A Safe & Natural
Easter Egg Hunt
Get creative with natural egg dyes and you and your children
will have a weekend full of new family traditions.
Dying and hiding eggs for an Easter egg hunt is a time-honored part of the Easter holiday for many families. Dying eggs with natural sources of colors, like fruits and vegetables, is also gaining momentum. As you hop into the Easter egg hunt spirit, here are a few food safety pointers to keep in mind:
- Uncooked and cracked eggs may carry bacteria like Salmonella enteritidis. For this reason, uncracked, raw eggs should be cooked prior to dying. And remember to have all kitchen helpers wash hands properly with soap and running water before and after handling raw eggs.
- Eggs are perishable. Any eggs left out of refrigeration longer than 2 hours should not be consumed. If you’re going to hide eggs for an Easter egg hunt, be sure to only consume eggs that were out of refrigeration less than 2 hours.
- Choose the right spot! Be mindful to keep hidden eggs away from dirt, pets and sources of harmful bacteria and chemicals. If eggs will be consumed after the hunt, be sure they are rinsed and placed back into refrigeration within their 2-hour food safety window.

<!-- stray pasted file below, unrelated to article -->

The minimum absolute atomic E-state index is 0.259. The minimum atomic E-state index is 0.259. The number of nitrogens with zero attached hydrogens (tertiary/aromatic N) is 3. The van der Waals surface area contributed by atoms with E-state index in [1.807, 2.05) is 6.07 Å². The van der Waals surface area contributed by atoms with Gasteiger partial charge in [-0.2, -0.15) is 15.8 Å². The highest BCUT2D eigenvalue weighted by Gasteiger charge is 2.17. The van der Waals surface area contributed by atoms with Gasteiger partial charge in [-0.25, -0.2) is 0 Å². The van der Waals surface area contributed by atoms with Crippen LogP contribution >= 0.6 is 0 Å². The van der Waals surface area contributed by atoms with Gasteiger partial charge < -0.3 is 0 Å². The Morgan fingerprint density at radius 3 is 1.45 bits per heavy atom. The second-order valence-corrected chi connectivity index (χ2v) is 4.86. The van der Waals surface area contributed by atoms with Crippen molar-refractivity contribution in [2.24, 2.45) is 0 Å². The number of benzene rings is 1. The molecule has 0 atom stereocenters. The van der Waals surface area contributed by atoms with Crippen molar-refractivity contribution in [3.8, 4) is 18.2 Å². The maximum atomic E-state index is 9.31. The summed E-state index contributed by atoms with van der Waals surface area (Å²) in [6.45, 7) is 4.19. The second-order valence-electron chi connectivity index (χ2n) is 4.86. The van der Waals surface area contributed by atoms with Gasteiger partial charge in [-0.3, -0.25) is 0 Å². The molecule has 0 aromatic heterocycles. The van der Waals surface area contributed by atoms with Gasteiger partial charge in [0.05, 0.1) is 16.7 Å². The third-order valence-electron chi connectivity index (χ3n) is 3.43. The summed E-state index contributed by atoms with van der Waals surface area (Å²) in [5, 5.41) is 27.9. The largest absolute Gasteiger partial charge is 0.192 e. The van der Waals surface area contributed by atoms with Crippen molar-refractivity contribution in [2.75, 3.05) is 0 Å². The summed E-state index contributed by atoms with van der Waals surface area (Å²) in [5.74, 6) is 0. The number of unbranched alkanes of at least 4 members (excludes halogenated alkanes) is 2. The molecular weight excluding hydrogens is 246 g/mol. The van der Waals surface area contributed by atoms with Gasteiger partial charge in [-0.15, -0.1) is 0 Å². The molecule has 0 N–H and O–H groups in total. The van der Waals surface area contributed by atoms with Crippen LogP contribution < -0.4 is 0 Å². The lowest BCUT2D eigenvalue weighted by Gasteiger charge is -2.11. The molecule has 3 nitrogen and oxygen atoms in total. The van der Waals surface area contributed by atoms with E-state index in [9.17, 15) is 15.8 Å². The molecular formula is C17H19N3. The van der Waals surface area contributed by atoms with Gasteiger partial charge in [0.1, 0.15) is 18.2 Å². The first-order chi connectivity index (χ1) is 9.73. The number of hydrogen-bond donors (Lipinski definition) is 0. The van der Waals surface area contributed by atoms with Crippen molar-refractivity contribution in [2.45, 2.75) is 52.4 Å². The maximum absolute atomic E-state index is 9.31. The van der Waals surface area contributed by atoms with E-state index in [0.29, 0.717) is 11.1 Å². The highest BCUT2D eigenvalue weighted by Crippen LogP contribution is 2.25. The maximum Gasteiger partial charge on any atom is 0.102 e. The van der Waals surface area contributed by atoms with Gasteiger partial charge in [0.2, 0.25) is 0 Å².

Interested in experimenting with all-natural egg dying this year but don’t know where to start? Begin with these steps:
In a large pot, add 4 cups your choice of chopped fruits or vegetables (see list below) to 4 cups water. Stir in 2 tablespoons white vinegar. Cover and bring to a boil.
- Bright Pink – Beets
- Blue – Red Cabbage
- Light Yellow – Lemon Peel
- Purple – Blueberries
- Lavender – Blackberries
- Orange/Brown – Yellow Onion Skins
Reduce heat and let simmer for 15 minutes. Remove from heat, strain mixture with a fine sieve and cool colored liquid to room temperature.
Submerge hard-boiled eggs in colored liquid and store in refrigeration for a minimum of 2 hours. For more vibrant, darker colors, let eggs soak overnight.
Strain eggs from colored liquid and store in a bowl inside the refrigerator— not back in a used egg carton or on the door shelf of the refrigerator.